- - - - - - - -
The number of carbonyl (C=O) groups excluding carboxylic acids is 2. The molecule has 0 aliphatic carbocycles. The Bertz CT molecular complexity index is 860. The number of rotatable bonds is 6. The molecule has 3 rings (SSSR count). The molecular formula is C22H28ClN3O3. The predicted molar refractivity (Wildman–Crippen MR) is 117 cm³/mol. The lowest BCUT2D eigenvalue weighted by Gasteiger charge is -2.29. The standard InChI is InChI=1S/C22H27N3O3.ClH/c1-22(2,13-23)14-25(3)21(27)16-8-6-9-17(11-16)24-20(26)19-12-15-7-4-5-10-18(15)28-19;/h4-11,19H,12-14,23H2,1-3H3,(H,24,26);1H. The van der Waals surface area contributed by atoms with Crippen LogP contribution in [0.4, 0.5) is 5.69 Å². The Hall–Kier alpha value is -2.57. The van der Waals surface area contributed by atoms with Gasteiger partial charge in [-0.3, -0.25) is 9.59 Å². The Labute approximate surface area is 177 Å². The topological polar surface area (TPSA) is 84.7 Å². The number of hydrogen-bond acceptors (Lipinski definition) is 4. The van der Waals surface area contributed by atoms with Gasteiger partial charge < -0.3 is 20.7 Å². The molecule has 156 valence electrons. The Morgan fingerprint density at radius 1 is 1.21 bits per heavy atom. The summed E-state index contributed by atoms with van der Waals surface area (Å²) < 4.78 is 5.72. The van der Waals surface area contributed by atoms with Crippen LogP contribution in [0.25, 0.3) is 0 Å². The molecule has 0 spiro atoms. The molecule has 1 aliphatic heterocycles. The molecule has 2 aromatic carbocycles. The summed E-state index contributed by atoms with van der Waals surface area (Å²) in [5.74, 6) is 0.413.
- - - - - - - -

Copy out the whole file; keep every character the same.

The number of carbonyl (C=O) groups excluding carboxylic acids is 2. The molecule has 0 aliphatic carbocycles. The Bertz CT molecular complexity index is 860. The number of rotatable bonds is 6. The molecule has 3 rings (SSSR count). The molecular formula is C22H28ClN3O3. The predicted molar refractivity (Wildman–Crippen MR) is 117 cm³/mol. The lowest BCUT2D eigenvalue weighted by Gasteiger charge is -2.29. The standard InChI is InChI=1S/C22H27N3O3.ClH/c1-22(2,13-23)14-25(3)21(27)16-8-6-9-17(11-16)24-20(26)19-12-15-7-4-5-10-18(15)28-19;/h4-11,19H,12-14,23H2,1-3H3,(H,24,26);1H. The van der Waals surface area contributed by atoms with Crippen LogP contribution in [0.4, 0.5) is 5.69 Å². The Hall–Kier alpha value is -2.57. The van der Waals surface area contributed by atoms with Gasteiger partial charge in [-0.3, -0.25) is 9.59 Å². The Labute approximate surface area is 177 Å². The topological polar surface area (TPSA) is 84.7 Å². The number of hydrogen-bond acceptors (Lipinski definition) is 4. The van der Waals surface area contributed by atoms with Gasteiger partial charge < -0.3 is 20.7 Å². The molecule has 156 valence electrons. The Morgan fingerprint density at radius 1 is 1.21 bits per heavy atom. The summed E-state index contributed by atoms with van der Waals surface area (Å²) < 4.78 is 5.72. The van der Waals surface area contributed by atoms with Crippen LogP contribution in [0.25, 0.3) is 0 Å². The molecule has 0 spiro atoms. The molecule has 1 aliphatic heterocycles. The molecule has 2 aromatic carbocycles. The summed E-state index contributed by atoms with van der Waals surface area (Å²) in [5.74, 6) is 0.413.